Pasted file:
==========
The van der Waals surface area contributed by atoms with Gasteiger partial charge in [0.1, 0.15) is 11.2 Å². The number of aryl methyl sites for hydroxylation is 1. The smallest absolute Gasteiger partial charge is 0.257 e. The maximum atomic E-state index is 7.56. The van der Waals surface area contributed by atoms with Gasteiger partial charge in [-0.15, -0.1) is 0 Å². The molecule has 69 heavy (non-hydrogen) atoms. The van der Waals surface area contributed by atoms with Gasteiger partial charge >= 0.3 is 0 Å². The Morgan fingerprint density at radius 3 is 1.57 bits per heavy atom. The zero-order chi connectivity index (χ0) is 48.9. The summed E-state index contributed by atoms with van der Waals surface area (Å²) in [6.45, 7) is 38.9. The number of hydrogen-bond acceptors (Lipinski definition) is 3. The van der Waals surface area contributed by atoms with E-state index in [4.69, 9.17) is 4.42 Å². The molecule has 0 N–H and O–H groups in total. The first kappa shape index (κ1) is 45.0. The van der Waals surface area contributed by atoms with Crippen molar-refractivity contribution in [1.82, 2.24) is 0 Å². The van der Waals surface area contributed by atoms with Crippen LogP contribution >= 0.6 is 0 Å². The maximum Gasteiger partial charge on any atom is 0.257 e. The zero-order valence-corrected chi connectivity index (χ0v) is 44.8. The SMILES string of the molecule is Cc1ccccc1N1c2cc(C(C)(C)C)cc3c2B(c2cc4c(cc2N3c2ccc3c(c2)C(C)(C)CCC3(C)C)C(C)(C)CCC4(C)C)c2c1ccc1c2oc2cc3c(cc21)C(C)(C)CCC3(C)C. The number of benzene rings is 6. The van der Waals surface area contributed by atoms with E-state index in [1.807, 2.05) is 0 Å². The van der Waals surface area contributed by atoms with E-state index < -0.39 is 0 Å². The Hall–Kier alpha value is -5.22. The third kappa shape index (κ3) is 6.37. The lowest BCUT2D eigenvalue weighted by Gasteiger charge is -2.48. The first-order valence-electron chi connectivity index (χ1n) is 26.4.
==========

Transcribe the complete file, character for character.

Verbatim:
The van der Waals surface area contributed by atoms with Gasteiger partial charge in [0.1, 0.15) is 11.2 Å². The number of aryl methyl sites for hydroxylation is 1. The smallest absolute Gasteiger partial charge is 0.257 e. The maximum atomic E-state index is 7.56. The van der Waals surface area contributed by atoms with Gasteiger partial charge in [-0.15, -0.1) is 0 Å². The molecule has 69 heavy (non-hydrogen) atoms. The van der Waals surface area contributed by atoms with Gasteiger partial charge >= 0.3 is 0 Å². The Morgan fingerprint density at radius 3 is 1.57 bits per heavy atom. The zero-order chi connectivity index (χ0) is 48.9. The summed E-state index contributed by atoms with van der Waals surface area (Å²) in [6.45, 7) is 38.9. The number of hydrogen-bond acceptors (Lipinski definition) is 3. The van der Waals surface area contributed by atoms with E-state index in [4.69, 9.17) is 4.42 Å². The molecule has 0 N–H and O–H groups in total. The first kappa shape index (κ1) is 45.0. The van der Waals surface area contributed by atoms with Crippen molar-refractivity contribution in [1.82, 2.24) is 0 Å². The van der Waals surface area contributed by atoms with Crippen LogP contribution >= 0.6 is 0 Å². The maximum Gasteiger partial charge on any atom is 0.257 e. The zero-order valence-corrected chi connectivity index (χ0v) is 44.8. The SMILES string of the molecule is Cc1ccccc1N1c2cc(C(C)(C)C)cc3c2B(c2cc4c(cc2N3c2ccc3c(c2)C(C)(C)CCC3(C)C)C(C)(C)CCC4(C)C)c2c1ccc1c2oc2cc3c(cc21)C(C)(C)CCC3(C)C. The number of benzene rings is 6. The van der Waals surface area contributed by atoms with E-state index in [1.807, 2.05) is 0 Å². The van der Waals surface area contributed by atoms with E-state index < -0.39 is 0 Å². The Hall–Kier alpha value is -5.22. The third kappa shape index (κ3) is 6.37. The lowest BCUT2D eigenvalue weighted by Gasteiger charge is -2.48. The first-order valence-electron chi connectivity index (χ1n) is 26.4.